The goal of digital marketing is to get someone the information they want or something they need in a place where they will find it. There are many ways to do this, from creating an infographic that goes viral on social media, to getting one of your blog posts featured on a popular website, to optimizing your site for specific search engine queries so people use Google or Bing to find you when they’re looking for background information about your product or industry.
But what if people don’t have to type anything? Voice search is different from typical text-based searches because instead of typing “things I need,” you speak them into your phone and can immediately see those results. Voice search has already become increasingly common in mobile devices such as Android phones, iPhones, and iPads. People can ask things like “What time does my flight leave from Pittsburgh?” and immediately have the answer (if they have enabled location services on their device). That means voice search can quickly bring up information that is relevant both to users’ immediate needs and long-term goals — information such as whether a product is available in stores or online, how much it costs when an event is happening, what your competitors charge for this service or that product…and so on.
This might sound pretty straightforward—people just asking questions of their phone. But really, it could herald the biggest shift in digital marketing since the creation of web browsers: Voice search is a technology that lets people type with their voice.
How will this change how digital marketers operate? For the better, first of all because it gives them another (more natural) way to connect with customers. The next time you’re in an urgent situation, try talking to your phone instead of typing: “Where can I find someone who does arborist work near me right now?” Or try asking Google what time your favorite restaurant will be open tomorrow — and see if they tell you! Or maybe you won’t even have to ask at all; as Forbes noted last year, the major benefits of voice search lie not only in its speed but also in the fact that it has “the potential for encouraging higher-value behaviors.”
The reality is that most people don’t like to read online (and if you’re one of the rare ones who does, good for you). People want their information to come to them quickly and easily; they want to be able to access the data they need in a way that’s comfortable; they don’t want to have to sort through irrelevant material. Voice search offers all these features. It can even help people feel more confident with themselves since it works as an opportunity for instant feedback (when we ask questions out loud, we get answers back from ourselves—a process that can increase self-esteem), which then leads us to trust technology more. In fact, some researchers believe voice search will change how human beings interact with computers forever.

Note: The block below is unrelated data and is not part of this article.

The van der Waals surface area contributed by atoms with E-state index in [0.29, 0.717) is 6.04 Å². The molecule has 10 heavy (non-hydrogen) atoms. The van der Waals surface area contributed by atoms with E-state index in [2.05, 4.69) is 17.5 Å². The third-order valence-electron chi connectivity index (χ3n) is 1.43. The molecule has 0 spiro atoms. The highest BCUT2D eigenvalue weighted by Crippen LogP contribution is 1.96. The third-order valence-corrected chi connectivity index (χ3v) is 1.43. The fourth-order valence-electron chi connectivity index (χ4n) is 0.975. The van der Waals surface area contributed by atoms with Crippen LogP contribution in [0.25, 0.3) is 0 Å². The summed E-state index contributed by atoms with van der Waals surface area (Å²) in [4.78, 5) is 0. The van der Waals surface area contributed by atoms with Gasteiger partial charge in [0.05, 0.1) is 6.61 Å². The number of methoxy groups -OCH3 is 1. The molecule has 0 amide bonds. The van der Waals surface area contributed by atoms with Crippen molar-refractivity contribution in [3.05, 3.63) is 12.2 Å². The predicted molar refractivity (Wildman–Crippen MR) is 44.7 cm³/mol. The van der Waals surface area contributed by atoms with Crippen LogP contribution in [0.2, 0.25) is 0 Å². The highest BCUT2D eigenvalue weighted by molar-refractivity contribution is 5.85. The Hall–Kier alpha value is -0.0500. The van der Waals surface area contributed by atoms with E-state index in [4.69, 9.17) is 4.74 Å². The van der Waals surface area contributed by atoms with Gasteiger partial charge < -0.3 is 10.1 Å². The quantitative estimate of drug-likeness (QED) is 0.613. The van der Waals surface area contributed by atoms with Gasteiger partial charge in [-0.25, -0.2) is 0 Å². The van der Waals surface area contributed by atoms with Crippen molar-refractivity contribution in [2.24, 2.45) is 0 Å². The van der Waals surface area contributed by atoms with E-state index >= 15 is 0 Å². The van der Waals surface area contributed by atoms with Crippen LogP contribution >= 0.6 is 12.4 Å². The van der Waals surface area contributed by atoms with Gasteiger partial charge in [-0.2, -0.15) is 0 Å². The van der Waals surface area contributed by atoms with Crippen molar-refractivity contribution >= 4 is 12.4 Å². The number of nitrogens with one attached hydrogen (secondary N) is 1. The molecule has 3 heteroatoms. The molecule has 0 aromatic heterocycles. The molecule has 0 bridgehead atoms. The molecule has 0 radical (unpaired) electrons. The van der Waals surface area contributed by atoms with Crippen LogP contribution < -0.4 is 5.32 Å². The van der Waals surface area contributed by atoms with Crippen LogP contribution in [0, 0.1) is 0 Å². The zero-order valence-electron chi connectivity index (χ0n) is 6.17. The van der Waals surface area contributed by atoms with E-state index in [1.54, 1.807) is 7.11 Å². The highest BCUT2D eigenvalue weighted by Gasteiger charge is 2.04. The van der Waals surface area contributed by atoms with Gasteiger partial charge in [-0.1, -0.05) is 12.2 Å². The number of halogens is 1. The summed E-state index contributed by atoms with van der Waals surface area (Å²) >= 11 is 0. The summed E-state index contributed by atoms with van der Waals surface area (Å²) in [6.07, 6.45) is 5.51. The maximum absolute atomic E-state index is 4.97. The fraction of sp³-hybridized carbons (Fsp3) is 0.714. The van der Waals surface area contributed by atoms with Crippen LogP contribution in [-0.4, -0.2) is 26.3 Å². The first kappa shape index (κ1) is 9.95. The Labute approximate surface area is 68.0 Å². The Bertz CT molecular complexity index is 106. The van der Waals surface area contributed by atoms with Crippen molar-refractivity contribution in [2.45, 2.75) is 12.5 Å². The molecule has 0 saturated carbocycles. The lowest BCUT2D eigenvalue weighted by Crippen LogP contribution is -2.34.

And of course, voice search offers a range of benefits to digital marketers as well; it can help them build better relationships with potential customers who are more likely to trust and interact with businesses that they think will answer their questions quickly and accurately without using up all their time. (Pew Research reported last fall that nearly two-thirds of smartphone owners use the technology to get information “whenever they want it.”) Voice search also provides an opportunity for companies to provide instant answers, which is something consumers expect from brands in 2016. At the same time, though, natural language processing is still extremely difficult for machines — so if you’re planning on taking advantage of this trend yourself right away, your content should be easily understandable by humans first.
Indeed, voice search could lead to some pretty big changes in the way companies of all sizes advertise their products. Experts predict that this technology will shift how consumers think about advertising; they’ll be more likely to trust brands that use voice search because it gives them quick answers when they need them most. Interactive voice response is already used by many businesses to build brand loyalty and provide customer support—but now it’s becoming clear that it could also impact how digital advertisers connect with their customers. Voice search ads might take a variety of forms: Some might be recordings of a brand’s phone answering service, while others could offer coupons or send users directly to local stores. But whatever form they take, the ads are likely to come up in two ways: When users search for specific brands, and when their devices interact with smart speakers.